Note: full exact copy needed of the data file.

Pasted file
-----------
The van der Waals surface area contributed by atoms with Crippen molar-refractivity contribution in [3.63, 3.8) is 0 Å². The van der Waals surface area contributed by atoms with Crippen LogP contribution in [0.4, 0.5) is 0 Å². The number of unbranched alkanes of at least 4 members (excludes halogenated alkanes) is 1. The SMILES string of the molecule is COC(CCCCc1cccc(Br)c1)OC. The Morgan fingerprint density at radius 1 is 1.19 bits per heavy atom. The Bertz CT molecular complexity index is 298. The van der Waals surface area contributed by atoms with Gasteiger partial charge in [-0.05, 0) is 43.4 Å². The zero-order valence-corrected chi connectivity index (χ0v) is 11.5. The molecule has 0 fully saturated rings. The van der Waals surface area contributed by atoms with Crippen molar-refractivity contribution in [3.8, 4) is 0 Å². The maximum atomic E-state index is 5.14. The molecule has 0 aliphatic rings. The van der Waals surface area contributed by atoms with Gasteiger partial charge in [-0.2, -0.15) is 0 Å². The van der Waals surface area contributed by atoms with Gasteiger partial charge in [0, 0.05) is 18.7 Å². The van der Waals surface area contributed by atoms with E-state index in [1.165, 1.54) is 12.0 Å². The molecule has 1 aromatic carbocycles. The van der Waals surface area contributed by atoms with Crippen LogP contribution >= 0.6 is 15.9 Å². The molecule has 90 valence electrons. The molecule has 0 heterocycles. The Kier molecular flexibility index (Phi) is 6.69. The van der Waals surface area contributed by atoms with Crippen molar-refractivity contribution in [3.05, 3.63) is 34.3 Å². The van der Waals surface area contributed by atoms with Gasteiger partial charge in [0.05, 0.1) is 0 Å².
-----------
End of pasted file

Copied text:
The van der Waals surface area contributed by atoms with Crippen molar-refractivity contribution in [3.63, 3.8) is 0 Å². The van der Waals surface area contributed by atoms with Crippen LogP contribution in [0.4, 0.5) is 0 Å². The number of unbranched alkanes of at least 4 members (excludes halogenated alkanes) is 1. The SMILES string of the molecule is COC(CCCCc1cccc(Br)c1)OC. The Morgan fingerprint density at radius 1 is 1.19 bits per heavy atom. The Bertz CT molecular complexity index is 298. The van der Waals surface area contributed by atoms with Gasteiger partial charge in [-0.05, 0) is 43.4 Å². The zero-order valence-corrected chi connectivity index (χ0v) is 11.5. The molecule has 0 fully saturated rings. The van der Waals surface area contributed by atoms with Crippen molar-refractivity contribution in [3.8, 4) is 0 Å². The maximum atomic E-state index is 5.14. The molecule has 0 aliphatic rings. The van der Waals surface area contributed by atoms with Gasteiger partial charge in [-0.2, -0.15) is 0 Å². The van der Waals surface area contributed by atoms with Gasteiger partial charge in [0, 0.05) is 18.7 Å². The van der Waals surface area contributed by atoms with E-state index in [1.165, 1.54) is 12.0 Å². The molecule has 1 aromatic carbocycles. The van der Waals surface area contributed by atoms with Crippen LogP contribution >= 0.6 is 15.9 Å². The molecule has 90 valence electrons. The molecule has 0 heterocycles. The Kier molecular flexibility index (Phi) is 6.69. The van der Waals surface area contributed by atoms with Crippen molar-refractivity contribution in [3.05, 3.63) is 34.3 Å². The van der Waals surface area contributed by atoms with Gasteiger partial charge in [0.05, 0.1) is 0 Å².